The evidence of the prior convictions, however, had virtually no impact on that defense. The evidence that Kibler was a seller of crack was overwhelming, and the defense strategy was a concession to that reality. Therefore, we are not faced with a situation in which a defendant denies all illegal activities, and the prior convictions render that denial less believable. There was no evidence introduced indicating that those prior convictions were for a drug conspiracy, as opposed to individual actions as a seller. Therefore, the prior convictions were consistent with the defense strategy of portraying Kibler as a drug dealer who operates independently, rather than as part of a conspiracy. Moreover, a limiting instruction was given admonishing the jury that it could not consider his prior incarceration as evidence of guilt of the crimes for which Kibler was charged. We assume that jurors follow the court's instructions, unless there is substantial evidence to the contrary. United States v. Williams, 216 F.3d 611, 615 (7th Cir. 2000); United States v. Hernandez, 84 F.3d 931, 935 (7th Cir. 1996). There is no reason here to believe that the jury did not heed that instruction. Kibler failed to identify any manner in which the prior conviction evidence prejudiced his defense of no conspiracy, nor has he demonstrated that the prior convictions affected the outcome of the proceedings in this case.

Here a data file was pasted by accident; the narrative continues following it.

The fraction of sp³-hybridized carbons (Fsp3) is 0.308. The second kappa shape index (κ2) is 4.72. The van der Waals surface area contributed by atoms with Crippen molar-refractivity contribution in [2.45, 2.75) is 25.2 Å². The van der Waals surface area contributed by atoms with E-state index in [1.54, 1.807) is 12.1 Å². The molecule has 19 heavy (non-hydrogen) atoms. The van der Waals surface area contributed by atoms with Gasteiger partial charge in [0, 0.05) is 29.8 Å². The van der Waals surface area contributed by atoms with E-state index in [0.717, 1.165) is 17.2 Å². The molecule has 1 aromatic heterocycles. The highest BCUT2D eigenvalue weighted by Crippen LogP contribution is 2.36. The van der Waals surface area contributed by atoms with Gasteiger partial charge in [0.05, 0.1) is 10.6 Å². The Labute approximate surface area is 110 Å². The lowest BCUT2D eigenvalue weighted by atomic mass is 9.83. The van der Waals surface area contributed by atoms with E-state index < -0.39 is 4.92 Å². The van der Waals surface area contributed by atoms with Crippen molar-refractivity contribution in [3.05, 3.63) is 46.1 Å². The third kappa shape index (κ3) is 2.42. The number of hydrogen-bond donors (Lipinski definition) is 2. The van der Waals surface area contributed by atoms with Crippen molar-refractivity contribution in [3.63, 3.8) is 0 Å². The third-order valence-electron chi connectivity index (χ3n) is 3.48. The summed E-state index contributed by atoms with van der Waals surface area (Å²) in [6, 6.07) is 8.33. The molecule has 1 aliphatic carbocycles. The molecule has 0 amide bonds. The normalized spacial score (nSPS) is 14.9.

Kibler next challenges the introduction of evidence relating to uncharged criminal conduct, specifically testimony that Kibler had "put out a hit" on another person, which was elicited by the government on direct examination of Manuel Vernell Berry as follows:

Q: Do you recall something that happened to you that led you to believe that someone was out to kill you?

MR. STOBBS [defense counsel]: Judge, I'm going to object to this ...